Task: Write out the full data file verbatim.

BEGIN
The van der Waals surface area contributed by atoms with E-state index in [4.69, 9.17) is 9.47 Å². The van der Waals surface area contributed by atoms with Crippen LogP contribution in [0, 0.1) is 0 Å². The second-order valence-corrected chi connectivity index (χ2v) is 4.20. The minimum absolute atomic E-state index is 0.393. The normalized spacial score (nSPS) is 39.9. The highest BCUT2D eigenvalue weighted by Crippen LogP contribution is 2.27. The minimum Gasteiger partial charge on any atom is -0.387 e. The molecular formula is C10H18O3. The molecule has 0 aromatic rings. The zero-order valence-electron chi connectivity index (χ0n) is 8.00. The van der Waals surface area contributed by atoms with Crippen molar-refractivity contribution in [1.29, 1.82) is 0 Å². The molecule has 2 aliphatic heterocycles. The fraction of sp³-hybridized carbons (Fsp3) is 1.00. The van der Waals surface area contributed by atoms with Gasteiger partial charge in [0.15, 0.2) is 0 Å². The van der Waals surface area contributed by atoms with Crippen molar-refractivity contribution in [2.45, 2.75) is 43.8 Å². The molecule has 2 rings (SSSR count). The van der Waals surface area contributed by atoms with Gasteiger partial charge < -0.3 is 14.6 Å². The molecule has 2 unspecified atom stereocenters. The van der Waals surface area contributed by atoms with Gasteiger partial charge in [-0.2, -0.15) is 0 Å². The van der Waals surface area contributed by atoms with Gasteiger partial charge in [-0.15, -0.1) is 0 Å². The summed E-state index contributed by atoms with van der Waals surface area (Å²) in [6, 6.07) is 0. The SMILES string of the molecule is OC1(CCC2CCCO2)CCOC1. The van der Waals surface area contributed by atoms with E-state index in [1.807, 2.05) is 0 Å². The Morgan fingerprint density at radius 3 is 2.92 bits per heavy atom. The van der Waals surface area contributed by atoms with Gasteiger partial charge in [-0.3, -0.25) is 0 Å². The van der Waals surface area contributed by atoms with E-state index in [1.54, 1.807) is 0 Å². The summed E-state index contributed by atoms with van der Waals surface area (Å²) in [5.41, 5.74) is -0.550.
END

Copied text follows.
The van der Waals surface area contributed by atoms with E-state index in [4.69, 9.17) is 9.47 Å². The van der Waals surface area contributed by atoms with Crippen LogP contribution in [0, 0.1) is 0 Å². The second-order valence-corrected chi connectivity index (χ2v) is 4.20. The minimum absolute atomic E-state index is 0.393. The normalized spacial score (nSPS) is 39.9. The highest BCUT2D eigenvalue weighted by Crippen LogP contribution is 2.27. The minimum Gasteiger partial charge on any atom is -0.387 e. The molecular formula is C10H18O3. The molecule has 0 aromatic rings. The zero-order valence-electron chi connectivity index (χ0n) is 8.00. The van der Waals surface area contributed by atoms with Crippen molar-refractivity contribution in [1.29, 1.82) is 0 Å². The molecule has 2 aliphatic heterocycles. The fraction of sp³-hybridized carbons (Fsp3) is 1.00. The van der Waals surface area contributed by atoms with Gasteiger partial charge in [0.15, 0.2) is 0 Å². The van der Waals surface area contributed by atoms with Crippen molar-refractivity contribution in [2.45, 2.75) is 43.8 Å². The molecule has 2 rings (SSSR count). The van der Waals surface area contributed by atoms with Gasteiger partial charge < -0.3 is 14.6 Å². The molecule has 2 unspecified atom stereocenters. The van der Waals surface area contributed by atoms with Gasteiger partial charge in [-0.2, -0.15) is 0 Å². The van der Waals surface area contributed by atoms with Gasteiger partial charge in [-0.15, -0.1) is 0 Å². The summed E-state index contributed by atoms with van der Waals surface area (Å²) in [6, 6.07) is 0. The SMILES string of the molecule is OC1(CCC2CCCO2)CCOC1. The van der Waals surface area contributed by atoms with E-state index in [1.807, 2.05) is 0 Å². The Morgan fingerprint density at radius 3 is 2.92 bits per heavy atom. The van der Waals surface area contributed by atoms with Gasteiger partial charge in [-0.3, -0.25) is 0 Å². The van der Waals surface area contributed by atoms with E-state index in [1.54, 1.807) is 0 Å². The summed E-state index contributed by atoms with van der Waals surface area (Å²) in [5.41, 5.74) is -0.550.